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Prime Minister Stephen Harper, centre, talks with Governor-General David Johnston, seated second right, after Johnston delivered the Speech from the Throne in the Senate chamber on Parliament Hill in Ottawa on Oct. 16, 2013.


In last year's Speech from the Throne, the Harper government promised to introduce legislation to require "balanced budgets during normal economic times, and concrete time lines for return to balance in the event of an economic crisis."

This proposed legislation makes little sense in terms of sound economic policy. But it will likely be introduced as part of the federal budget, expected early next month.

As Christopher Ragan argued in a previous Economy Lab commentary, it is simplistic to think we can set out firm rules for responsible fiscal policy, the conduct of which demands a nuanced understanding of the state of the economy and of public finances.

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Former senior Department of Finance officials Scott Clark and Peter de Vries note in a similar vein that balanced budget legislation in other jurisdictions has had no practical effect, and that the motivation for such a law is political. They argue that the real Conservative aim is to convince their base that they are still fiscal conservatives, even after having run a series of large deficits.

Most economists would agree that budgets should be balanced over the course of the business cycle, such that deficits maintain output and jobs in recessions, but are offset by surpluses in good times. And most think, with good reason, that the big deficits run by Canada and other countries from 2008 helped contain a crisis that could have easily turned into a 1930s-style economic disaster.

There is much less agreement about what are "normal times" in which budgets should be balanced, and what should be the stance of fiscal policy at any given time.

Thinking about the recent past, Canada experienced no recession in the almost two decades between the early 1990s and 2008. Over this period, the federal budget was brought from deficit back into balance by 1997-98, and surpluses were run for a decade until 2008-09. As a result, the federal debt fell from 67 per cent to 33 per cent of GDP on a public accounts basis.

While many applauded the determination of Finance Minister Paul Martin to balance the books "come hell or high water" in the mid-1990s, the fact is that the economy was hardly operating at anywhere near full capacity when deep spending cuts were imposed in the 1994 and 1995 budgets. The national unemployment rate was 10.4 per cent in 1994, and did not fall below 9 per cent until 1998.

Had it not been for low interest rates, the low Canadian dollar and growth in the United States, Canada's still very tentative recovery from the deep recession of the early 1990s would have been derailed by very tight fiscal policy. A durable recovery did not really begin to take hold in the job market until after the 1990s.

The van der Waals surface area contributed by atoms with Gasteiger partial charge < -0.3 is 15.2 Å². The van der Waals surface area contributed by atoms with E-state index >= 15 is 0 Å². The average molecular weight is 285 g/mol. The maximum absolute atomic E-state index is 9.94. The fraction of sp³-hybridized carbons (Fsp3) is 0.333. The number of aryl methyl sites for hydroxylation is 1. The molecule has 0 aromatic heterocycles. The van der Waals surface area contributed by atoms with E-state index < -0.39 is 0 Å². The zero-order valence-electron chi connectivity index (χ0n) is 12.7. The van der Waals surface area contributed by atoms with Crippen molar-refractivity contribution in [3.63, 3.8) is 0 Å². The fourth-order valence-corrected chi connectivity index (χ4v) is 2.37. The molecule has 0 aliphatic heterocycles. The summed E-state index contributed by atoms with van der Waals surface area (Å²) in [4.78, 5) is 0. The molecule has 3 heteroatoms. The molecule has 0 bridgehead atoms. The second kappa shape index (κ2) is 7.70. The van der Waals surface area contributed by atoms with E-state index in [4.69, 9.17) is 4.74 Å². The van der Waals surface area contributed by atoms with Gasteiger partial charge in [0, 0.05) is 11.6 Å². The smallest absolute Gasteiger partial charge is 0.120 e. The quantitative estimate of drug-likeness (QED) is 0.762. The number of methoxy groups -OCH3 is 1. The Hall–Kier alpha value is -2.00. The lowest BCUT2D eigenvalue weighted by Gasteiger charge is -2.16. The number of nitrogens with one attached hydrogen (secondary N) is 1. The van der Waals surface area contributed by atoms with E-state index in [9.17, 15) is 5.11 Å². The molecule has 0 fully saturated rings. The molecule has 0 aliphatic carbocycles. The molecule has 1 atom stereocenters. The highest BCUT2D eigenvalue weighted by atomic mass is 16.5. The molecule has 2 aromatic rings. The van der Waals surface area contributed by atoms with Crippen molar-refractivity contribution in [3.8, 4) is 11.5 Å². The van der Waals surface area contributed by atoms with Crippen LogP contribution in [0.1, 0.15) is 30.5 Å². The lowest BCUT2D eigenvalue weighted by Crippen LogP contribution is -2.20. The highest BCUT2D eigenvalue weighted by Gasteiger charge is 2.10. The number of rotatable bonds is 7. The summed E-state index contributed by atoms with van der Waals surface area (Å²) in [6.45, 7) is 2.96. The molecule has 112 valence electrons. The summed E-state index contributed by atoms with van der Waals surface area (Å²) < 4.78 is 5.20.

Conversely, when the Harper government took office in 2006, the national unemployment rate stood at just 6.3 per cent, on its way to a 2007 low of 6 per cent, and the federal surplus was $13.7-billion. Rather than use the surplus to reduce the debt in good times so as to help meet the looming costs of an aging society, Finance Minister Jim Flaherty blew almost all of the big surplus he inherited by cutting the goods and services tax (GST) rate, in two steps, from 7 per cent to 5 per cent.

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By most calculations, notably those of the Parliamentary Budget Office, the Harper Conservatives created a structural deficit just before we hit the Great Recession. They may do so yet again if, having balanced the books by 2015, they introduce a major new round of tax cuts in the form of family income splitting and higher levels of tax-free savings. These measures will cost well in excess of $3-billion in lost annual revenues.

The actual conduct of fiscal policy in Canada has, then, often been significantly at variance with the conventional prescription of economists to run deficits in bad times, balanced budgets in normal times, and surpluses in good times.

While some might say that this is an argument for binding fiscal rules, "responsible" fiscal policy is surely in the eye of the beholder, and a matter for political and expert judgment.

There is lively debate in most advanced economies today regarding the need for the austerity measures favoured by fiscal conservatives, which are slowing a very weak recovery. In the United States, prominent economists such as Paul Krugman, Joseph Stiglitz and Larry Summers argue for higher deficit-financed public investment to reduce high unemployment.

Here in Canada, with unemployment on the rise and employment levels still significantly below where we were in 2007, there is a strong case that fiscal policy should be adding to, rather than subtracting from, growth. Many economists agree that, with a low level of public debt and low interest rates, there is no need for Mr. Flaherty to rush to balance the federal budget.

The appropriate stance of fiscal policy should be debated on its merits, taking into account changing economic circumstances. It is foolish to believe that legislation to impose fixed rules can take the place of political choice and judgment; such rules run a high risk of mandating ill-judged policies.

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Andrew Jackson is the Packer Professor of Social Justice at York University and senior policy adviser to the Broadbent Institute.

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